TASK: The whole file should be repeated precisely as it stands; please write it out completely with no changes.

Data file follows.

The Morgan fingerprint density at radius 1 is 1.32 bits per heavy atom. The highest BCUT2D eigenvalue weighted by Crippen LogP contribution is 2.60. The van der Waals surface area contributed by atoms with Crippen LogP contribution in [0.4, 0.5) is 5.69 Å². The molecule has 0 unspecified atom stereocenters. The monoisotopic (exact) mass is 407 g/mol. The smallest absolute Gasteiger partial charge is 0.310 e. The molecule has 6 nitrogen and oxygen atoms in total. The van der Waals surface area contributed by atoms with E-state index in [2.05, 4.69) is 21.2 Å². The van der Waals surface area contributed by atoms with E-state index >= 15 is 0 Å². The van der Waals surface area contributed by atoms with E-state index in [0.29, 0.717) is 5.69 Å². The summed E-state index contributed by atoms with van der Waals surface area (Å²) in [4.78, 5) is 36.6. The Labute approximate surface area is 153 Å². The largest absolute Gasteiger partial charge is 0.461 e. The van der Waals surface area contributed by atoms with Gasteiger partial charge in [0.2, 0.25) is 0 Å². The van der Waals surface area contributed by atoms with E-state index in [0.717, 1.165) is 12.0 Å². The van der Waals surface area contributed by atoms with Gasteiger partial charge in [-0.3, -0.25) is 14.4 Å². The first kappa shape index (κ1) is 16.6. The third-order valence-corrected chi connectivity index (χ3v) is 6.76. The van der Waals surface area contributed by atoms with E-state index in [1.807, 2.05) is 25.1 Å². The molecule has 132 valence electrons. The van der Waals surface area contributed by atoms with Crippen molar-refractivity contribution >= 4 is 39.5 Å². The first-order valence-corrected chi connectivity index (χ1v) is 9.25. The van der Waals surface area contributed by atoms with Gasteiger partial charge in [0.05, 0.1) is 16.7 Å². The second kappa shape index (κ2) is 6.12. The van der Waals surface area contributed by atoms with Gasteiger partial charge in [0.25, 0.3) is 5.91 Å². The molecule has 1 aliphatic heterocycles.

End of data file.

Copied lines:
The Morgan fingerprint density at radius 1 is 1.32 bits per heavy atom. The highest BCUT2D eigenvalue weighted by Crippen LogP contribution is 2.60. The van der Waals surface area contributed by atoms with Crippen LogP contribution in [0.4, 0.5) is 5.69 Å². The molecule has 0 unspecified atom stereocenters. The monoisotopic (exact) mass is 407 g/mol. The smallest absolute Gasteiger partial charge is 0.310 e. The molecule has 6 nitrogen and oxygen atoms in total. The van der Waals surface area contributed by atoms with E-state index in [2.05, 4.69) is 21.2 Å². The van der Waals surface area contributed by atoms with E-state index >= 15 is 0 Å². The van der Waals surface area contributed by atoms with E-state index in [0.29, 0.717) is 5.69 Å². The summed E-state index contributed by atoms with van der Waals surface area (Å²) in [4.78, 5) is 36.6. The Labute approximate surface area is 153 Å². The largest absolute Gasteiger partial charge is 0.461 e. The van der Waals surface area contributed by atoms with Gasteiger partial charge in [0.2, 0.25) is 0 Å². The van der Waals surface area contributed by atoms with E-state index in [0.717, 1.165) is 12.0 Å². The van der Waals surface area contributed by atoms with Gasteiger partial charge in [-0.3, -0.25) is 14.4 Å². The first kappa shape index (κ1) is 16.6. The third-order valence-corrected chi connectivity index (χ3v) is 6.76. The van der Waals surface area contributed by atoms with E-state index in [1.807, 2.05) is 25.1 Å². The molecule has 132 valence electrons. The van der Waals surface area contributed by atoms with Crippen molar-refractivity contribution >= 4 is 39.5 Å². The first-order valence-corrected chi connectivity index (χ1v) is 9.25. The van der Waals surface area contributed by atoms with Gasteiger partial charge in [0.05, 0.1) is 16.7 Å². The second kappa shape index (κ2) is 6.12. The van der Waals surface area contributed by atoms with Gasteiger partial charge in [0.25, 0.3) is 5.91 Å². The molecule has 1 aliphatic heterocycles.